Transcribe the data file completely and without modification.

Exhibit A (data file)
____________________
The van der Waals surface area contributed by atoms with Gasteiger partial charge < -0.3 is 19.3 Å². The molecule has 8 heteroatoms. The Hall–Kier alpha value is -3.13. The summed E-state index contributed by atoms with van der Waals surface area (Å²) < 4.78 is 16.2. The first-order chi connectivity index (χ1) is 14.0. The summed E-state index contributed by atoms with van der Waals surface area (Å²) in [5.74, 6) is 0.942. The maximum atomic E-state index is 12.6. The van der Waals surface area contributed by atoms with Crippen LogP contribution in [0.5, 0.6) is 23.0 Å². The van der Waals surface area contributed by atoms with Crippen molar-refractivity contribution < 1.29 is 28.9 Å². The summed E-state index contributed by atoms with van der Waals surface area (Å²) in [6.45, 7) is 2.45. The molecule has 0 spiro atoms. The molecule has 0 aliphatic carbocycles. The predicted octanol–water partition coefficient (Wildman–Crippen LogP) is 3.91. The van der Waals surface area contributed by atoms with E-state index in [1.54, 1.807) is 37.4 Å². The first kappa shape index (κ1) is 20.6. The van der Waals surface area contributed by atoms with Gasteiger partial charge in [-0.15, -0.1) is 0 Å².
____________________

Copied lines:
The van der Waals surface area contributed by atoms with Gasteiger partial charge < -0.3 is 19.3 Å². The molecule has 8 heteroatoms. The Hall–Kier alpha value is -3.13. The summed E-state index contributed by atoms with van der Waals surface area (Å²) < 4.78 is 16.2. The first-order chi connectivity index (χ1) is 14.0. The summed E-state index contributed by atoms with van der Waals surface area (Å²) in [5.74, 6) is 0.942. The maximum atomic E-state index is 12.6. The van der Waals surface area contributed by atoms with Crippen LogP contribution in [0.5, 0.6) is 23.0 Å². The van der Waals surface area contributed by atoms with Crippen molar-refractivity contribution < 1.29 is 28.9 Å². The summed E-state index contributed by atoms with van der Waals surface area (Å²) in [6.45, 7) is 2.45. The molecule has 0 spiro atoms. The molecule has 0 aliphatic carbocycles. The predicted octanol–water partition coefficient (Wildman–Crippen LogP) is 3.91. The van der Waals surface area contributed by atoms with E-state index in [1.54, 1.807) is 37.4 Å². The first kappa shape index (κ1) is 20.6. The van der Waals surface area contributed by atoms with Gasteiger partial charge in [-0.15, -0.1) is 0 Å².